Well, yesterday Religion Clause (which is, by the way, an excellent blog well worthy of bookmarking), noted that while the aforementioned case had received a great deal of attention, “an equally important case on the issue decided several weeks ago by the Second circuit seems to have gone largely unnoticed.”

In a case decided in late July,

the Second Circuit Court of Appeals held that treating some contributions to churches as fraudulent conveyances in bankruptcy does not violate the Free Exercise of Establishment clauses. It went on to interpret various provisions of the Religious Liberty and Charitable Donation Protection Act of 1998. It held that the statute’s shield for charitable donations of up to 15% of a debtor’s annual income applies to aggregate annual transfers, not to individual donations. The court held that in this case, the Church had waived its claim that it should be able to retain amounts donated to it under the 15% limit. Finally it held that on remand the church could raise the statutory defense that donations in excess of 15% “were consistent with the practices of the debtor in making charitable contributions.

Check out Religion Clause for the case details and relevant links.

Religion Clause, which is “devoted to legal and political developments in free exercise of religion and separation of church and state,” is run by Howard M. Friedman, Distinguished University Professor of Law Emeritus at the University of Toledo College of Law.

Blog author: jballor
Friday, September 15, 2006
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In today’s Times of London, taking a cue from Blaise Pascal (at least he thinks), Gerard Baker argues, “Unless the sceptics are really, really certain that we’re all going to be OK, we must act now.”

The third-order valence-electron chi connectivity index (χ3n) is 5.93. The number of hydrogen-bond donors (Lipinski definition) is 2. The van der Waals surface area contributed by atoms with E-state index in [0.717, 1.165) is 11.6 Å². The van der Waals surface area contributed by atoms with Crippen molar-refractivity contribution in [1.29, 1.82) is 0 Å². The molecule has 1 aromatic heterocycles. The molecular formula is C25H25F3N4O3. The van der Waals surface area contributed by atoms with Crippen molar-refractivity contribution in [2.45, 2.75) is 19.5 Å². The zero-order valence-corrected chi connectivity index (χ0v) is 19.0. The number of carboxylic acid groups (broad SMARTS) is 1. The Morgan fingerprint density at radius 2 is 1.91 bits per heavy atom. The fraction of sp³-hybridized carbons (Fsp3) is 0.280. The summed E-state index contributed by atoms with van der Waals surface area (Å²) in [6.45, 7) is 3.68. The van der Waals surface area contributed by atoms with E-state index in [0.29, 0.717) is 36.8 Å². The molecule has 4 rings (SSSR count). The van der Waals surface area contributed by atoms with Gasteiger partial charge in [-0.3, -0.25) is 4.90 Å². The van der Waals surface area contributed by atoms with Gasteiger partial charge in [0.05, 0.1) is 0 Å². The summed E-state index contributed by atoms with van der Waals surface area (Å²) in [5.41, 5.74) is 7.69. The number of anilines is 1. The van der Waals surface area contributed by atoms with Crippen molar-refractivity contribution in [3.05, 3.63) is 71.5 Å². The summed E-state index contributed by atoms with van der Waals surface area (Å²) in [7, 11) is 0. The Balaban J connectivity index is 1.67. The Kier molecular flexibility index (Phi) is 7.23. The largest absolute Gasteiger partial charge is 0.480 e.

He sums it up this way: “If we believe in global warming and do something about it and it turns out we’re right, then we’re, climatologically speaking, redeemed — if not for ever, at least until some other threat to our existence comes along. If we’re wrong about it, what is the ultimate cost? A world with improved energy efficiency and quite a lot of ugly windmills.”

This is essentially the same argument that Andy Crouch made in an article in Christianity Today in August, 2005, replete with reference to Pascal’s wager.

I responded to Crouch then that “Pascal’s wager is only valid when placed within the context of the eternal and the ultimate. When it is applied to everyday issues, it quickly loses its persuasive power. Crouch’s contention that ‘we have little to lose’ if we exaggerate the threat of global warming displays no recognition of the reality of the future impact of unduly restrictive political policies and environmental regulations.”

You can add Gerard Baker’s contention to Crouch’s, although Baker does note, in agreement with me, I think, that “there is one significant risk that makes this equation slightly different from Pascal’s. There could be high costs of believing in the human role in global warming and being wrong about it. We may have to trade off a lot of economic activity in the next 50 years to lower our carbon emissions.”